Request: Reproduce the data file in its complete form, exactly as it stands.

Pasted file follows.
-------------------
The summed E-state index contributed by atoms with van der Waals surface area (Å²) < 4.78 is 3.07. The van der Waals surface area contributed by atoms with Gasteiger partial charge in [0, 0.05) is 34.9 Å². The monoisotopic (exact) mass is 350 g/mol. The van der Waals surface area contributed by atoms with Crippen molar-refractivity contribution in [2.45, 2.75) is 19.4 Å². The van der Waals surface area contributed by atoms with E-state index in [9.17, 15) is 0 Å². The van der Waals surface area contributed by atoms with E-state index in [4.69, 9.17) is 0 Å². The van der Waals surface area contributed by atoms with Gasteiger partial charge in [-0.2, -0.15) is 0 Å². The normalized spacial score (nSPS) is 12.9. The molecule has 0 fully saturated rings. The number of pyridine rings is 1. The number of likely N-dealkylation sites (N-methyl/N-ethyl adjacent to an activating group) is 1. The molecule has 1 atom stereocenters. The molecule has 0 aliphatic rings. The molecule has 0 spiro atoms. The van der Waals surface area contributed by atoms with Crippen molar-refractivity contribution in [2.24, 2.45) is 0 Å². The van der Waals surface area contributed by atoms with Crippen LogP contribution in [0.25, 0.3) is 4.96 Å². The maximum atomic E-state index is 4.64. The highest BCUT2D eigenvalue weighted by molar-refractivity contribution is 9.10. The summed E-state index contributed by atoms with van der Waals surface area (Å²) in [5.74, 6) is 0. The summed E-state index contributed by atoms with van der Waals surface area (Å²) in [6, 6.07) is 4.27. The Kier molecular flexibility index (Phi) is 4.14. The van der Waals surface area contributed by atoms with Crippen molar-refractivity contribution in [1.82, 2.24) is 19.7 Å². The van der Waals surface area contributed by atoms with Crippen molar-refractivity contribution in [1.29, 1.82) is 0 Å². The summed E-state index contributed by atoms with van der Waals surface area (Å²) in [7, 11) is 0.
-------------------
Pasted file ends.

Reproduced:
The summed E-state index contributed by atoms with van der Waals surface area (Å²) < 4.78 is 3.07. The van der Waals surface area contributed by atoms with Gasteiger partial charge in [0, 0.05) is 34.9 Å². The monoisotopic (exact) mass is 350 g/mol. The van der Waals surface area contributed by atoms with Crippen molar-refractivity contribution in [2.45, 2.75) is 19.4 Å². The van der Waals surface area contributed by atoms with E-state index in [9.17, 15) is 0 Å². The van der Waals surface area contributed by atoms with E-state index in [4.69, 9.17) is 0 Å². The van der Waals surface area contributed by atoms with Gasteiger partial charge in [-0.2, -0.15) is 0 Å². The normalized spacial score (nSPS) is 12.9. The molecule has 0 fully saturated rings. The number of pyridine rings is 1. The number of likely N-dealkylation sites (N-methyl/N-ethyl adjacent to an activating group) is 1. The molecule has 1 atom stereocenters. The molecule has 0 aliphatic rings. The molecule has 0 spiro atoms. The van der Waals surface area contributed by atoms with Crippen molar-refractivity contribution in [2.24, 2.45) is 0 Å². The van der Waals surface area contributed by atoms with Crippen LogP contribution in [0.25, 0.3) is 4.96 Å². The maximum atomic E-state index is 4.64. The highest BCUT2D eigenvalue weighted by molar-refractivity contribution is 9.10. The summed E-state index contributed by atoms with van der Waals surface area (Å²) in [5.74, 6) is 0. The summed E-state index contributed by atoms with van der Waals surface area (Å²) in [6, 6.07) is 4.27. The Kier molecular flexibility index (Phi) is 4.14. The van der Waals surface area contributed by atoms with Crippen molar-refractivity contribution in [1.82, 2.24) is 19.7 Å². The van der Waals surface area contributed by atoms with Crippen molar-refractivity contribution in [1.29, 1.82) is 0 Å². The summed E-state index contributed by atoms with van der Waals surface area (Å²) in [7, 11) is 0.